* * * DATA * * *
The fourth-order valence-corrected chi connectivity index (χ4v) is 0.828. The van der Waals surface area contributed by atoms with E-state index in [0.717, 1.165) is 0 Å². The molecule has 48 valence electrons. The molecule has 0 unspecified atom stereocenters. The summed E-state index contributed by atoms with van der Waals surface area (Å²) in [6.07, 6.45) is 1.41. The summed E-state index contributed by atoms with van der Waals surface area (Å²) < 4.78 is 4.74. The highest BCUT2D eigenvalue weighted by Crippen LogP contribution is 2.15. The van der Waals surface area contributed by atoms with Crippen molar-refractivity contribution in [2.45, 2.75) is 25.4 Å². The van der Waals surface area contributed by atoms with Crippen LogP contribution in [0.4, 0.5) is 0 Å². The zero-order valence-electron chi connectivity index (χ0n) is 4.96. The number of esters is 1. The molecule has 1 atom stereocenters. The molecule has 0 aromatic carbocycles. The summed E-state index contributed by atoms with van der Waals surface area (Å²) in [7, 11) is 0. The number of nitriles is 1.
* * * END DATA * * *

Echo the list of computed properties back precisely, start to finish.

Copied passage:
The fourth-order valence-corrected chi connectivity index (χ4v) is 0.828. The van der Waals surface area contributed by atoms with E-state index in [0.717, 1.165) is 0 Å². The molecule has 48 valence electrons. The molecule has 0 unspecified atom stereocenters. The summed E-state index contributed by atoms with van der Waals surface area (Å²) in [6.07, 6.45) is 1.41. The summed E-state index contributed by atoms with van der Waals surface area (Å²) < 4.78 is 4.74. The highest BCUT2D eigenvalue weighted by Crippen LogP contribution is 2.15. The van der Waals surface area contributed by atoms with Crippen molar-refractivity contribution in [2.45, 2.75) is 25.4 Å². The van der Waals surface area contributed by atoms with Crippen LogP contribution in [0.4, 0.5) is 0 Å². The zero-order valence-electron chi connectivity index (χ0n) is 4.96. The number of esters is 1. The molecule has 1 atom stereocenters. The molecule has 0 aromatic carbocycles. The summed E-state index contributed by atoms with van der Waals surface area (Å²) in [7, 11) is 0. The number of nitriles is 1.